Marty Schnure and Ross Donihue are National Geographic Young Explorers recently back from the field. They’re currently producing maps of the future Patagonia National Park from their office in San Francisco. To learn more about their project, visit Maps for Good.
The past nine months have been a journey of energy, frustration, sweat, cold, wind, laughs, scree, sore feet, an icy tent, warm sleeping bags, a lot of lamb stew, hard work, failure, perseverance, and success. We’ve become intimately familiar with a huge, exciting, and breathtakingly beautiful place, the future Patagonia National Park in the Aysén Region of Chile.
We’ve created and delivered an extensive, detailed, and (if I may) well-organized geospatial database that park administrators are excited to use in their conservation planning efforts into the future. We’ve designed and produced the first map and guide to the park, which we can’t wait to get into your hands. We’re currently developing the interactive map that will allow people around the world to explore the park and connect with the place.
We’re thrilled to announce that the first map and guide to the future Patagonia National Park is now available to pre-order. It’s bilingual, waterproof, and beautiful. It feels smooth in the pocket and looks great on the wall. You can pre-order yours today at mapsforgood.org.
The one constant throughout this project has been the unwavering support of our friends, family, colleagues, sponsors, backers, and blog readers. To every one of you, we sincerely thank you.
We expect to go to press any day now. Recently we’ve been experiencing an unexpected delay due to a Chilean law we weren’t aware of. Six weeks ago, we were two days away from going to press (we had already bought the celebratory ice cream) when we learned that all maps to be distributed in Chile must first be approved by the Chilean government.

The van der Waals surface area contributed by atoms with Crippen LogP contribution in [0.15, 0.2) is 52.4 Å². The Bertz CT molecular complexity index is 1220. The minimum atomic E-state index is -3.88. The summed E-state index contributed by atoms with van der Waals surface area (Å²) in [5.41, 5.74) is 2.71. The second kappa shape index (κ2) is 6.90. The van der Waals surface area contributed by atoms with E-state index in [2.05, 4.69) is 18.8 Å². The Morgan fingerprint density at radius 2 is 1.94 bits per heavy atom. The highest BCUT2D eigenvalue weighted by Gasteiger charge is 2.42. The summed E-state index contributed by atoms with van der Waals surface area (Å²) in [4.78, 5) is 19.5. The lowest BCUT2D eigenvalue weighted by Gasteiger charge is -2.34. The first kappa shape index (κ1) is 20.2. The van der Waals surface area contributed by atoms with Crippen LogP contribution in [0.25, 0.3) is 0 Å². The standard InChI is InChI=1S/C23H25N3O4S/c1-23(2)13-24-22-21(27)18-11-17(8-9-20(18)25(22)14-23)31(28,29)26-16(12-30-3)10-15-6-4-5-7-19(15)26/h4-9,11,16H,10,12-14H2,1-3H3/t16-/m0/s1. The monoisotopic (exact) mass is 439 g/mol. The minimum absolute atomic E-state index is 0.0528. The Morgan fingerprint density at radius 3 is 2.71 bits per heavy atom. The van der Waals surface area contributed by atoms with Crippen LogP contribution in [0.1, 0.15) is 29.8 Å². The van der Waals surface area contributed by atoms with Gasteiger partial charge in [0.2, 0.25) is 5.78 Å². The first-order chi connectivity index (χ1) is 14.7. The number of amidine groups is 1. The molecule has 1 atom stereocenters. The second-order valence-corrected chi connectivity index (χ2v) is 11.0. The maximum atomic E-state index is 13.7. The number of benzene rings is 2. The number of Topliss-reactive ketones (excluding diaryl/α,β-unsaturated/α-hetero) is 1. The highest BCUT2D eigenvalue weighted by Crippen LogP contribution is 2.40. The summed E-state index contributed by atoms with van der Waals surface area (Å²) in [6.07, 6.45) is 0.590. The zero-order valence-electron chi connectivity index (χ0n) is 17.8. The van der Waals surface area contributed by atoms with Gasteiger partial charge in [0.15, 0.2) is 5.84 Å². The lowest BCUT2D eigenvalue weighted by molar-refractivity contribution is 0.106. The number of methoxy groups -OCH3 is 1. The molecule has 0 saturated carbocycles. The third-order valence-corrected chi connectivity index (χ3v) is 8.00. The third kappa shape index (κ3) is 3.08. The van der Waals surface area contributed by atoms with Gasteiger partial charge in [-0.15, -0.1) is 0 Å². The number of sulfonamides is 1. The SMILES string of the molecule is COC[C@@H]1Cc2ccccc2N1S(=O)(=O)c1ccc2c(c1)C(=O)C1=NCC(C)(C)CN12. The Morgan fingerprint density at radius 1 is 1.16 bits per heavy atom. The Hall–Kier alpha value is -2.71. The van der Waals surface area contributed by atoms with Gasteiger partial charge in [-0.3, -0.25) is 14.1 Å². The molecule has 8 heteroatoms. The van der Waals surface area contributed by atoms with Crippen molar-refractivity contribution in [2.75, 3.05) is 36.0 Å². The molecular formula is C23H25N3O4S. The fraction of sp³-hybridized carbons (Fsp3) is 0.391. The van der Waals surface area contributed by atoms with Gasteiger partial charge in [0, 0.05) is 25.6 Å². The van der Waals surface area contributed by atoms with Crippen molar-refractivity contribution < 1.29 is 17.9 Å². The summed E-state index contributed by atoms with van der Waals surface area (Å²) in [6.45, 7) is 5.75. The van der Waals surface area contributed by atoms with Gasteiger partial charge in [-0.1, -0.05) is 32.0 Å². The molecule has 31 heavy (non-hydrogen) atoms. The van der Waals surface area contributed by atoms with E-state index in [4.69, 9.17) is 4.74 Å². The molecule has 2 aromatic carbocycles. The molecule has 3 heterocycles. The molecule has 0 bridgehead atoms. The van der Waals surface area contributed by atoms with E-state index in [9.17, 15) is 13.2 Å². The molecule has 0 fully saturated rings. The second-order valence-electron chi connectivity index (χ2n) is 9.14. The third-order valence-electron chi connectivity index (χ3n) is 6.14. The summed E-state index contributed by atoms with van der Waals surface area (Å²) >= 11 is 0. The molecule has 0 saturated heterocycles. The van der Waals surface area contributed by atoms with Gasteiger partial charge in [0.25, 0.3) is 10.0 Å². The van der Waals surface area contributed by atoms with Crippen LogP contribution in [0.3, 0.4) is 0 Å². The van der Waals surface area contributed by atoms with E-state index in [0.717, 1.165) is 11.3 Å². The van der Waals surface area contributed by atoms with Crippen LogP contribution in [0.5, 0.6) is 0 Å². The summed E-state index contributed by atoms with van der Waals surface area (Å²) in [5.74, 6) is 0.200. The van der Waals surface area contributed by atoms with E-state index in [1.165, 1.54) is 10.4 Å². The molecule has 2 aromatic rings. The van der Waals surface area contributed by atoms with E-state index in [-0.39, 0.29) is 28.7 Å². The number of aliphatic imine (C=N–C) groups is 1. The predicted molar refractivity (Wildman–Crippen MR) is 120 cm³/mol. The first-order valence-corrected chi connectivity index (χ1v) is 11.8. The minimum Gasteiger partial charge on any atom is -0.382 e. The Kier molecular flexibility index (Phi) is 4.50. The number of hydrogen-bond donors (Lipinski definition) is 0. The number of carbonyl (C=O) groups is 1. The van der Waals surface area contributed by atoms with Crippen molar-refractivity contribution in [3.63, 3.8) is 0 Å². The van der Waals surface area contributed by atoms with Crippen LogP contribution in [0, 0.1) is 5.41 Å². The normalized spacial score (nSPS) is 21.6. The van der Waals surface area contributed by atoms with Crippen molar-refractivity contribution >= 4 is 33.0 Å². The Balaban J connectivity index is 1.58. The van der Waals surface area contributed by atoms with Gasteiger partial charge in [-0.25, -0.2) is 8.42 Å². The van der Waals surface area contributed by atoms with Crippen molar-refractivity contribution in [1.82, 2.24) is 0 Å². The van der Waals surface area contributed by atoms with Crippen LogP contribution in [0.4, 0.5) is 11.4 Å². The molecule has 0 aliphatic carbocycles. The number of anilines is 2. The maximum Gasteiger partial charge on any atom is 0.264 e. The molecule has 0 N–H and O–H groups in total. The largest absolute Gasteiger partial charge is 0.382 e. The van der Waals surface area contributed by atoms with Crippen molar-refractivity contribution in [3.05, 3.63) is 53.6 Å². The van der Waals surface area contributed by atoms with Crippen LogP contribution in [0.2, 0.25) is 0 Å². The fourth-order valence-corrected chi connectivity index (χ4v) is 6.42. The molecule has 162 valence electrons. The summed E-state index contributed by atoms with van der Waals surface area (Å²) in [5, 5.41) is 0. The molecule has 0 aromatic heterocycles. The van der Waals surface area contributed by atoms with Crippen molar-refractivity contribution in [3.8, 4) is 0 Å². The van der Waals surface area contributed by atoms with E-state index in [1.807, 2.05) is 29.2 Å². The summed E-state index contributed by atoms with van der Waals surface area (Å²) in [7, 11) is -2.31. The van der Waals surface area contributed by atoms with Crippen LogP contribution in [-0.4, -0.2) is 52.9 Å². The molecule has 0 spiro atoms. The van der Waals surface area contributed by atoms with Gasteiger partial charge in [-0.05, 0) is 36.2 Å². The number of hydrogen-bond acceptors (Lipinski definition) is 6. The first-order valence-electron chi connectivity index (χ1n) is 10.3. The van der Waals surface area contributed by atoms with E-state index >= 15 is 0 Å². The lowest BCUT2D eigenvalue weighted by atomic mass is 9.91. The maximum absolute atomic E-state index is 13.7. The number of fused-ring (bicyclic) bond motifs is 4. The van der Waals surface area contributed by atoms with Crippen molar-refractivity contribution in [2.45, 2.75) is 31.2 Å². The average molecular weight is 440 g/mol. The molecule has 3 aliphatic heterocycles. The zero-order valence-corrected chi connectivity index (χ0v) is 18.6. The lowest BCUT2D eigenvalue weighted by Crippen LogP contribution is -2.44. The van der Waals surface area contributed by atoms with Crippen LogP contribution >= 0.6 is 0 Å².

Because Chile has ongoing border disputes with its neighbors and place-name disagreements within the country, the government wants to make sure that maps in Chile show their version of things. It’s a gnarly layer of bureaucracy, but one we must comply with. We submitted our map for review eight weeks ago and have done a few back-and-forths with edits. We now expect to receive authorization from them any day. As soon as we receive their approval, we will go to press!
In the meantime, we’d like to give you a little teaser of some of the content you can expect to see in the interactive map of the park. Here’s an immersive panorama from Cerro Torres, a hill overlooking the Chacabuco Valley and Lago Gutiérrez, a deep and crystal-clear lake. Here’s the confluence of the Baker and Chacabuco rivers, a special place we wrote about in our recent post on the National Geographic Explorers Journal. We’ve made a total of 33 of these immersive panoramas from all around the park.
We’d also like to immerse you in the soundscape of the future Patagonia National Park. Here’s an example of one of the sounds embedded in the interactive map:
One last bit of exciting news: We’re thrilled to be featured alongside dozens of inspiring better-world efforts in Patagonia’s 2013 Environmental Initiatives Booklet. Check out page 24!
Thank you for all your support! We couldn’t have done this without you.
Marty & Ross
The Maps for Good team